Disease Modifying Anti-Rheumatic Drugs (DMARDs)


What are disease modifying drugs?


Disease modifying anti-rheumatic drugs (or DMARDs for short) are drugs that are used to treat a number of forms of arthritis, modifying not only the symptoms but the otherwise long-term effects of untreated arthritis – like permanent damage in the joints.  Unlike pain killers and anti-inflammatory drugs (NSAIDs; see BSR Patient Information on NSAIDs), which simply treat pain and stiffness, DMARDs treat the underlying causes of arthritis. DMARDs are important in treating some, but not all,  forms of arthritis (e.g. rheumatoid or psoriatic arthritis but [generally] not osteoarthritis). There are a number of different DMARDs:

  • Hydroxychloroquine
  • Sulfasalazine
  • Methotrexate
  • Leflunomide
  • Azathioprine
  • Myocphenolate mofetil
  • Ciclosporin

There are also a newer group of drugs known as “biological therapies” and they are dealt with in separate BSR Patient Information.


Which is the best DMARD for me?



Your rheumatologist will usually make an assessment of the risks and benefits of the different drug treatments and discuss with you the reasons for using a certain drug or combination of drugs.

There are many factors involved in the decision including:

  • The type of arthritis you have and how severe it is;
  • Your age – some drugs become less safe with age;
  • Plans for or current pregnancy or breast feeding – some drugs can affect fertility or have an effect on a  developing baby;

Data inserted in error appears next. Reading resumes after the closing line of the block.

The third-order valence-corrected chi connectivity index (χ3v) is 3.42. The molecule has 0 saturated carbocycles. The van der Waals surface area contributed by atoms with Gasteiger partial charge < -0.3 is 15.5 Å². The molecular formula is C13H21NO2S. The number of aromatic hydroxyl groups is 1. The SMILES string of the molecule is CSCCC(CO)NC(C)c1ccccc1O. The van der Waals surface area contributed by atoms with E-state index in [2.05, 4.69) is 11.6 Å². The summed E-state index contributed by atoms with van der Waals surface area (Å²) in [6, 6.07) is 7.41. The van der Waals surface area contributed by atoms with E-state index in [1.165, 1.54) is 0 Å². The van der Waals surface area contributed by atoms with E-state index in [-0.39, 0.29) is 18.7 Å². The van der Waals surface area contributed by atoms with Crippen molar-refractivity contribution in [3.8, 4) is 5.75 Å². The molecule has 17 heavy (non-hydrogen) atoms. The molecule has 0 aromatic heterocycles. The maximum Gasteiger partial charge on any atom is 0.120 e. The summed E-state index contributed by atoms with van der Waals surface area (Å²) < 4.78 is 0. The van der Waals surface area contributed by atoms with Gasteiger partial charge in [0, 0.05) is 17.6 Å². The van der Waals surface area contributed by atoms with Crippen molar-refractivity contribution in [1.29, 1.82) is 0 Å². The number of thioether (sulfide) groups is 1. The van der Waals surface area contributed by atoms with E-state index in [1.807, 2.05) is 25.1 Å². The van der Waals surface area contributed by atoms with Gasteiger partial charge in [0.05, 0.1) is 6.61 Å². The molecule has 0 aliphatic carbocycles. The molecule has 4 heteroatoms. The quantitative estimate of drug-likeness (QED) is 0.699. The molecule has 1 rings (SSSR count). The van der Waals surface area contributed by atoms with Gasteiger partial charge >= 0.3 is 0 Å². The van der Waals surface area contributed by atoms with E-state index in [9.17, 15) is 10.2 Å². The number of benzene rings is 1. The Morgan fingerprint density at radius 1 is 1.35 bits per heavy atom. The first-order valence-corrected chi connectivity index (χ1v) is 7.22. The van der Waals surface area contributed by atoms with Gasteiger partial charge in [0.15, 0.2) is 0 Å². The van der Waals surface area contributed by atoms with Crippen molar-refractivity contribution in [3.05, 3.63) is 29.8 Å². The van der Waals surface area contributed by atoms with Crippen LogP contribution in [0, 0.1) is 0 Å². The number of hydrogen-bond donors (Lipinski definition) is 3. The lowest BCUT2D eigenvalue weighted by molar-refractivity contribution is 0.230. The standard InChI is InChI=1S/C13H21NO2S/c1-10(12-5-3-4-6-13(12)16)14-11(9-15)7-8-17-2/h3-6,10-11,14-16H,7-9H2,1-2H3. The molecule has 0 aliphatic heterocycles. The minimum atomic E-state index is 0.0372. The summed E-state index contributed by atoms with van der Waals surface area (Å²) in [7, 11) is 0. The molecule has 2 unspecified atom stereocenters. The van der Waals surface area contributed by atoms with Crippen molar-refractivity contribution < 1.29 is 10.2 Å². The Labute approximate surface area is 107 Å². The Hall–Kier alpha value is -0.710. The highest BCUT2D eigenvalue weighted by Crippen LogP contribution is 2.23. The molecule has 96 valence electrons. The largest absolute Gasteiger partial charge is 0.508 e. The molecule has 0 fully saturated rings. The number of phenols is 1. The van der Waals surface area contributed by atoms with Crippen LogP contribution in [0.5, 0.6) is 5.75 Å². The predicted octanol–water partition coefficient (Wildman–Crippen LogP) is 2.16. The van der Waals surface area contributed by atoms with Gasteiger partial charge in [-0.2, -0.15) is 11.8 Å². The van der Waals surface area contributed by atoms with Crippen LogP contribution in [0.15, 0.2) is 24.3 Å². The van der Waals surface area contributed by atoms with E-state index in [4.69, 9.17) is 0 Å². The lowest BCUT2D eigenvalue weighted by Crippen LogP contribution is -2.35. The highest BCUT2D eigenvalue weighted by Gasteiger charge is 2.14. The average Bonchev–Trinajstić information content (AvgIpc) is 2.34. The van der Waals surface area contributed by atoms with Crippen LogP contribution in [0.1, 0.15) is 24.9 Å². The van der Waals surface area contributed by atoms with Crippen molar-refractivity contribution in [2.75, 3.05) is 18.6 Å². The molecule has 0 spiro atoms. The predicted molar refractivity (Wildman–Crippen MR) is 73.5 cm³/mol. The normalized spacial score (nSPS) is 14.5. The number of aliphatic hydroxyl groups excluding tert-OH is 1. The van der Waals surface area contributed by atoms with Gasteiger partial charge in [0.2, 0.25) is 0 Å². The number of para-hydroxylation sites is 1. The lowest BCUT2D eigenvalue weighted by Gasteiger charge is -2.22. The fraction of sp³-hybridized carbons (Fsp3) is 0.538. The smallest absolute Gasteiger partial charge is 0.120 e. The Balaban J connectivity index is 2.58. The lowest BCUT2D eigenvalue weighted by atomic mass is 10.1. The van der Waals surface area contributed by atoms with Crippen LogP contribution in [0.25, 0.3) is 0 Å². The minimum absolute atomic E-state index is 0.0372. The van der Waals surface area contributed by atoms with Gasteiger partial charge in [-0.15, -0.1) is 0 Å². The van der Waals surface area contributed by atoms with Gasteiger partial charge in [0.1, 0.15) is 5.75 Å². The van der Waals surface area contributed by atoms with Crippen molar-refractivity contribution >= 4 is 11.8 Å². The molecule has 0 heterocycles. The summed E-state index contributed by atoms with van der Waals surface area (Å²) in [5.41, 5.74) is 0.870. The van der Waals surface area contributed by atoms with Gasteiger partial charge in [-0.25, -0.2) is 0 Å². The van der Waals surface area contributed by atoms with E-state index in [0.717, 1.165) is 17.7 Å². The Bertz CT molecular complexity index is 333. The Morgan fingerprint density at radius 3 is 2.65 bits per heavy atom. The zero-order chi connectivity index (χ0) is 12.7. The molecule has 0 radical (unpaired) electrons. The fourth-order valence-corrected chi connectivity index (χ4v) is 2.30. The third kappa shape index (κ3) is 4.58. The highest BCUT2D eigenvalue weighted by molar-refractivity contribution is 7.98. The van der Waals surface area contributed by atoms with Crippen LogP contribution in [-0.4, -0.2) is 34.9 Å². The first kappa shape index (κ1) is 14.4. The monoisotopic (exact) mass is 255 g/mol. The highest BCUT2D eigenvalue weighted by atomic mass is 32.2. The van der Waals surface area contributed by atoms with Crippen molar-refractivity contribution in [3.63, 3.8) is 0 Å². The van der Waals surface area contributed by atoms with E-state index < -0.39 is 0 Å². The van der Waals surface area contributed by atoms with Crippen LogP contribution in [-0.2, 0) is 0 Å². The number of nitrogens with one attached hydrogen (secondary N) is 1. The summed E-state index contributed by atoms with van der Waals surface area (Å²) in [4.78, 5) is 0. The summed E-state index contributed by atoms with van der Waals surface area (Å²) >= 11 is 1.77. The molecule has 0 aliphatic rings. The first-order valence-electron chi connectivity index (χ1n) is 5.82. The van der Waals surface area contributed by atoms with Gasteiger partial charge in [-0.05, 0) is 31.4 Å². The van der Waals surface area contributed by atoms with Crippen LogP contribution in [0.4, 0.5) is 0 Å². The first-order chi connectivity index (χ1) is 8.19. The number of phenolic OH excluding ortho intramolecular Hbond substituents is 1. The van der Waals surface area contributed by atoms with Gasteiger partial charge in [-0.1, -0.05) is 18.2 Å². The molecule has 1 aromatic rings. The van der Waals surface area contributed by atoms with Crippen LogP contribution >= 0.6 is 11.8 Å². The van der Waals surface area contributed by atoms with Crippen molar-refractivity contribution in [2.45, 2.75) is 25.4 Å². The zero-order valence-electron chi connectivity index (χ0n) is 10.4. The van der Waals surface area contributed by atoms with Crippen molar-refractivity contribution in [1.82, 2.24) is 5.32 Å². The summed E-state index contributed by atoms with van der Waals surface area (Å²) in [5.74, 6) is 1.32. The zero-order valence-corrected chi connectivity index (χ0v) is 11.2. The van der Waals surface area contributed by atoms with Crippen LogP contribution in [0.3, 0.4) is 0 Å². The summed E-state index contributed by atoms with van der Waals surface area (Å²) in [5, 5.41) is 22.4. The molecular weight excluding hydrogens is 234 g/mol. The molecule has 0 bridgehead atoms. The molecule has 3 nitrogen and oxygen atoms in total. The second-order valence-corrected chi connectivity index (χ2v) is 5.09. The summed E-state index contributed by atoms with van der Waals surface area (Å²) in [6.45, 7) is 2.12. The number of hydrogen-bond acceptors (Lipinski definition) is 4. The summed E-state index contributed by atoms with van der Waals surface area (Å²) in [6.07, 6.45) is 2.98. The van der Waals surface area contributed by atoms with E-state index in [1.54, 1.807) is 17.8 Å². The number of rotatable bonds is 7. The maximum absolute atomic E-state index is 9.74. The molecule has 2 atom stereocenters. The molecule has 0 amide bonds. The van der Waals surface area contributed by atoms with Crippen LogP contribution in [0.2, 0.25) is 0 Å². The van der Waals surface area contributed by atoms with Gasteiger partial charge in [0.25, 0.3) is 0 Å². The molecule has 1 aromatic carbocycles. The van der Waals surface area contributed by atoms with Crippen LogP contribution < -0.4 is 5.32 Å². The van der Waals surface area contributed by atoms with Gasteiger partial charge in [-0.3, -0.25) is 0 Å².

• Your lifestyle – particularly your usual alcohol intake;
  • Any other medical conditions that you suffer from and other drugs that you take – for example some drugs can increase blood pressure and may not be the best choice for somebody who already has blood pressure problems.

Methotrexate is the most commonly chosen DMARD in early rheumatoid arthritis and psoriatic arthritis. It is sometimes given in combination with other drugs as well.  


Can I be sure that the DMARD chosen for me will work?


Unfortunately, there is currently no way to predict whether one drug will work better than another for a particular person.  It is also not possible to predict who will develop side effects with any particular drug. 

This means that it can take time to find the right drug for you.  Your specialist will suggest what he or she thinks will be the best drug for you. Not all drugs work for everybody and all drugs can cause side effects in some people.  Contact your doctor or your Specialist Rheumatology Practitioner telephone advice/helpline (if you have access to one) if you think you are having side effects to your DMARD.


How quickly will my DMARD work?


DMARDs take time to work and it can take several weeks or even months for them  to ease the pain, swelling and stiffness. The aim of treatment is to achieve the lowest level of activity of your arthritis as possible.  If this target cannot be achieved your rheumatologist will discuss changing your treatment.  This may involve either adding another drug to your treatment or changing it.  However, this would not normally happen until you have had at least 4 months of treatment.


What can be done for my arthritis while I wait for the DMARD to work?


Your specialist will often recommend using non-steroidal anti-inflammatory drugs (NSAIDs; see Patient Information on ‘NSAIDs’) as well as your DMARD. NSAIDs can help to manage your joint pain, stiffness and swelling quickly whilst waiting for your DMARD to start working.

Glucocorticoids (‘Steroids’; see Patient Information on ‘Glucocorticoids’) may also be used in the early stages of arthritis treatment to ease symptoms quickly. Glucocorticoids are either given as tablets (Prednisolone) taken on a daily basis for the first few weeks, or given as injections into particularly swollen joints or as a long lasting injection into the muscle of your bottom/thigh (methylprednisolone).  Whether you need glucocorticoid and how it might best be given will depend on the severity of your arthritis and the joints that are affected. You can discuss this with your Rheumatologist.